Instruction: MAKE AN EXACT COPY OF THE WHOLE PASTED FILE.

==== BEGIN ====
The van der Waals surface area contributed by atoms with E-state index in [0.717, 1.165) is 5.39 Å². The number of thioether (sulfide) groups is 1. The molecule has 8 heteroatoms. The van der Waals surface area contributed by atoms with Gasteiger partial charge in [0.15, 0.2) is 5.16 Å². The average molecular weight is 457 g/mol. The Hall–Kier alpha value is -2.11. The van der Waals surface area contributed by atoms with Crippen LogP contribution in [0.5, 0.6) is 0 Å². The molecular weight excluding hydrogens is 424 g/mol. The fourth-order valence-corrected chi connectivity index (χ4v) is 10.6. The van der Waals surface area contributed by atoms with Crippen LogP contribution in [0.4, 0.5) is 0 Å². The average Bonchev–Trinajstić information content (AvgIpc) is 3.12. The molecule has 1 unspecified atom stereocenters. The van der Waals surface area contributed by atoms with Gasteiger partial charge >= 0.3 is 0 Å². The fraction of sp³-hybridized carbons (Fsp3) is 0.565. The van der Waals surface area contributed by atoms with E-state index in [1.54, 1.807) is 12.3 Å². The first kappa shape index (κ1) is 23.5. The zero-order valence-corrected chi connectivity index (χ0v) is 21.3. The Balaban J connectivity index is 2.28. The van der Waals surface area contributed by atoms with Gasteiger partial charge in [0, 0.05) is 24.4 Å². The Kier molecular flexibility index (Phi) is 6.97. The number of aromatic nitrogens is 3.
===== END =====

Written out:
The van der Waals surface area contributed by atoms with E-state index in [0.717, 1.165) is 5.39 Å². The number of thioether (sulfide) groups is 1. The molecule has 8 heteroatoms. The van der Waals surface area contributed by atoms with Gasteiger partial charge in [0.15, 0.2) is 5.16 Å². The average molecular weight is 457 g/mol. The Hall–Kier alpha value is -2.11. The van der Waals surface area contributed by atoms with Crippen LogP contribution in [0.5, 0.6) is 0 Å². The molecular weight excluding hydrogens is 424 g/mol. The fourth-order valence-corrected chi connectivity index (χ4v) is 10.6. The van der Waals surface area contributed by atoms with Crippen LogP contribution in [0.4, 0.5) is 0 Å². The average Bonchev–Trinajstić information content (AvgIpc) is 3.12. The molecule has 1 unspecified atom stereocenters. The van der Waals surface area contributed by atoms with Gasteiger partial charge >= 0.3 is 0 Å². The fraction of sp³-hybridized carbons (Fsp3) is 0.565. The van der Waals surface area contributed by atoms with E-state index in [1.54, 1.807) is 12.3 Å². The first kappa shape index (κ1) is 23.5. The zero-order valence-corrected chi connectivity index (χ0v) is 21.3. The Balaban J connectivity index is 2.28. The van der Waals surface area contributed by atoms with Gasteiger partial charge in [0, 0.05) is 24.4 Å². The Kier molecular flexibility index (Phi) is 6.97. The number of aromatic nitrogens is 3.